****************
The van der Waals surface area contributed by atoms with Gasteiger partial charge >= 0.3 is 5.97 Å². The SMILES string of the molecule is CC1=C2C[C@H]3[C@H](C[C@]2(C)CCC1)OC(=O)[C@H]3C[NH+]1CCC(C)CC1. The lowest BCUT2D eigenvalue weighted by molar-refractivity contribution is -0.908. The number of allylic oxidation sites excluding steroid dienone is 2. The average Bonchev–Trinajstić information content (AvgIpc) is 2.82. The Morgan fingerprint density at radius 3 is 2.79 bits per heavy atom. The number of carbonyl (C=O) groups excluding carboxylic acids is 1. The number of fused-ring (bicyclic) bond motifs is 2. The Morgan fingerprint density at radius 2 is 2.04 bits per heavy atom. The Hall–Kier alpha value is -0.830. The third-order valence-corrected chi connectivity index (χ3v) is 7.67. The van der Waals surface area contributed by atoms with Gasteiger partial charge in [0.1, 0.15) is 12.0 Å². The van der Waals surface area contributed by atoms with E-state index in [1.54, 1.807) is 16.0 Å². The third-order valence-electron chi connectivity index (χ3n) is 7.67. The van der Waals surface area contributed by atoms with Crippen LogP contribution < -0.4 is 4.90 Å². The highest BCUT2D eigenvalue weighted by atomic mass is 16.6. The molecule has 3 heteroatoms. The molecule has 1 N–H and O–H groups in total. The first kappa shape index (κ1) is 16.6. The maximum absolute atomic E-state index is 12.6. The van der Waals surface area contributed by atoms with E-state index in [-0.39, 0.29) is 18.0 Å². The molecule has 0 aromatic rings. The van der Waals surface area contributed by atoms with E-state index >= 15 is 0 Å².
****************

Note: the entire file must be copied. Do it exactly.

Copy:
The van der Waals surface area contributed by atoms with Gasteiger partial charge >= 0.3 is 5.97 Å². The SMILES string of the molecule is CC1=C2C[C@H]3[C@H](C[C@]2(C)CCC1)OC(=O)[C@H]3C[NH+]1CCC(C)CC1. The lowest BCUT2D eigenvalue weighted by molar-refractivity contribution is -0.908. The number of allylic oxidation sites excluding steroid dienone is 2. The average Bonchev–Trinajstić information content (AvgIpc) is 2.82. The Morgan fingerprint density at radius 3 is 2.79 bits per heavy atom. The number of carbonyl (C=O) groups excluding carboxylic acids is 1. The number of fused-ring (bicyclic) bond motifs is 2. The Morgan fingerprint density at radius 2 is 2.04 bits per heavy atom. The Hall–Kier alpha value is -0.830. The third-order valence-corrected chi connectivity index (χ3v) is 7.67. The van der Waals surface area contributed by atoms with Gasteiger partial charge in [0.1, 0.15) is 12.0 Å². The van der Waals surface area contributed by atoms with E-state index in [1.54, 1.807) is 16.0 Å². The third-order valence-electron chi connectivity index (χ3n) is 7.67. The van der Waals surface area contributed by atoms with Crippen LogP contribution < -0.4 is 4.90 Å². The highest BCUT2D eigenvalue weighted by atomic mass is 16.6. The molecule has 3 heteroatoms. The molecule has 1 N–H and O–H groups in total. The first kappa shape index (κ1) is 16.6. The maximum absolute atomic E-state index is 12.6. The van der Waals surface area contributed by atoms with E-state index in [-0.39, 0.29) is 18.0 Å². The molecule has 0 aromatic rings. The van der Waals surface area contributed by atoms with E-state index >= 15 is 0 Å².